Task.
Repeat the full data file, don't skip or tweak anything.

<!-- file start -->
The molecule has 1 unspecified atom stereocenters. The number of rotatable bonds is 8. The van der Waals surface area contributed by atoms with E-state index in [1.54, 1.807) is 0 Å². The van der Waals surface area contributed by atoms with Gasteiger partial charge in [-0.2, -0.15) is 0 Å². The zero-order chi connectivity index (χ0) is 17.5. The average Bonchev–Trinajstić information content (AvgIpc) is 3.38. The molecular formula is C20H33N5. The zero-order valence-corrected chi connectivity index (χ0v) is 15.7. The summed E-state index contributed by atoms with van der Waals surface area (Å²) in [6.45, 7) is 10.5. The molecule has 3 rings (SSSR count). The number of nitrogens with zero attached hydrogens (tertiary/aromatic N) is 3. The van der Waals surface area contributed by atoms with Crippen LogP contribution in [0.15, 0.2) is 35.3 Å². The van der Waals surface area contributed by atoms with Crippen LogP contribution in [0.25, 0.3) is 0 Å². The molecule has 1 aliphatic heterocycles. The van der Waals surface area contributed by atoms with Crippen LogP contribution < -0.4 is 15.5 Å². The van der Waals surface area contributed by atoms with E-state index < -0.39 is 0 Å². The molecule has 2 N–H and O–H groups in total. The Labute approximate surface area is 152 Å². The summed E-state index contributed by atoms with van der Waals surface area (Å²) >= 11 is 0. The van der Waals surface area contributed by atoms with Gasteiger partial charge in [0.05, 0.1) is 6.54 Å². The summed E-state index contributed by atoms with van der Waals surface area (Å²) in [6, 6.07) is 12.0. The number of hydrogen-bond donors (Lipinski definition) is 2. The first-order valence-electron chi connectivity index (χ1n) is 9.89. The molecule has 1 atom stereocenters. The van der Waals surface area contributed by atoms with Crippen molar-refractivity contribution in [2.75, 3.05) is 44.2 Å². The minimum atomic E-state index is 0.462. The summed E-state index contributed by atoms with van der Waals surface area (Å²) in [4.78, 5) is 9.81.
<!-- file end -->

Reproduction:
The molecule has 1 unspecified atom stereocenters. The number of rotatable bonds is 8. The van der Waals surface area contributed by atoms with E-state index in [1.54, 1.807) is 0 Å². The van der Waals surface area contributed by atoms with Gasteiger partial charge in [-0.2, -0.15) is 0 Å². The zero-order chi connectivity index (χ0) is 17.5. The average Bonchev–Trinajstić information content (AvgIpc) is 3.38. The molecular formula is C20H33N5. The zero-order valence-corrected chi connectivity index (χ0v) is 15.7. The summed E-state index contributed by atoms with van der Waals surface area (Å²) in [6.45, 7) is 10.5. The molecule has 3 rings (SSSR count). The number of nitrogens with zero attached hydrogens (tertiary/aromatic N) is 3. The van der Waals surface area contributed by atoms with Crippen LogP contribution in [0.15, 0.2) is 35.3 Å². The van der Waals surface area contributed by atoms with Crippen LogP contribution in [0.25, 0.3) is 0 Å². The molecule has 1 aliphatic heterocycles. The van der Waals surface area contributed by atoms with Crippen LogP contribution < -0.4 is 15.5 Å². The van der Waals surface area contributed by atoms with E-state index < -0.39 is 0 Å². The molecule has 2 N–H and O–H groups in total. The Labute approximate surface area is 152 Å². The summed E-state index contributed by atoms with van der Waals surface area (Å²) >= 11 is 0. The van der Waals surface area contributed by atoms with Gasteiger partial charge in [0.05, 0.1) is 6.54 Å². The summed E-state index contributed by atoms with van der Waals surface area (Å²) in [6, 6.07) is 12.0. The number of hydrogen-bond donors (Lipinski definition) is 2. The first-order valence-electron chi connectivity index (χ1n) is 9.89. The molecule has 1 atom stereocenters. The van der Waals surface area contributed by atoms with Crippen molar-refractivity contribution in [2.75, 3.05) is 44.2 Å². The minimum atomic E-state index is 0.462. The summed E-state index contributed by atoms with van der Waals surface area (Å²) in [4.78, 5) is 9.81.